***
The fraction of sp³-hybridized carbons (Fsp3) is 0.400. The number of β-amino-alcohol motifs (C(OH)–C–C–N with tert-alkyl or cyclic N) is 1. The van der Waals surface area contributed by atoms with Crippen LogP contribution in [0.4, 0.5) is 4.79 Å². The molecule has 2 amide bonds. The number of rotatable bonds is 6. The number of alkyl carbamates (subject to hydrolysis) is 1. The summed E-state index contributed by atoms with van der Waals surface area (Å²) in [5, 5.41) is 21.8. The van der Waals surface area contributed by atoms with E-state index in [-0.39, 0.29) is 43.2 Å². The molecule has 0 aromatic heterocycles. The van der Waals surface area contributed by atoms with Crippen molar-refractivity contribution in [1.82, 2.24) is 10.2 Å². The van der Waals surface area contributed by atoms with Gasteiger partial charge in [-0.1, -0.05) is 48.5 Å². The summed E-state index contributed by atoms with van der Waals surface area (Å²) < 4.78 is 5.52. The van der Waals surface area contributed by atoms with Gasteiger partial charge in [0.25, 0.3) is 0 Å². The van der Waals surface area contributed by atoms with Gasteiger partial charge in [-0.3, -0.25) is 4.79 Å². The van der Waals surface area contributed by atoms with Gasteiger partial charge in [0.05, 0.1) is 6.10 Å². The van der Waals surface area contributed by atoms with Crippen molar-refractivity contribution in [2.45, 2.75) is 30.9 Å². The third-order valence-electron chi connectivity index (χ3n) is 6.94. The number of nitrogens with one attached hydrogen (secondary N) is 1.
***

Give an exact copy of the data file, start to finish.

The fraction of sp³-hybridized carbons (Fsp3) is 0.400. The number of β-amino-alcohol motifs (C(OH)–C–C–N with tert-alkyl or cyclic N) is 1. The van der Waals surface area contributed by atoms with Crippen LogP contribution in [0.4, 0.5) is 4.79 Å². The molecule has 2 amide bonds. The number of rotatable bonds is 6. The number of alkyl carbamates (subject to hydrolysis) is 1. The summed E-state index contributed by atoms with van der Waals surface area (Å²) in [5, 5.41) is 21.8. The van der Waals surface area contributed by atoms with E-state index in [-0.39, 0.29) is 43.2 Å². The molecule has 0 aromatic heterocycles. The van der Waals surface area contributed by atoms with Crippen molar-refractivity contribution in [1.82, 2.24) is 10.2 Å². The van der Waals surface area contributed by atoms with Gasteiger partial charge in [-0.1, -0.05) is 48.5 Å². The summed E-state index contributed by atoms with van der Waals surface area (Å²) < 4.78 is 5.52. The van der Waals surface area contributed by atoms with Gasteiger partial charge in [0.25, 0.3) is 0 Å². The van der Waals surface area contributed by atoms with Gasteiger partial charge in [-0.3, -0.25) is 4.79 Å². The van der Waals surface area contributed by atoms with Gasteiger partial charge in [0.05, 0.1) is 6.10 Å². The van der Waals surface area contributed by atoms with Crippen molar-refractivity contribution in [2.45, 2.75) is 30.9 Å². The third-order valence-electron chi connectivity index (χ3n) is 6.94. The number of nitrogens with one attached hydrogen (secondary N) is 1.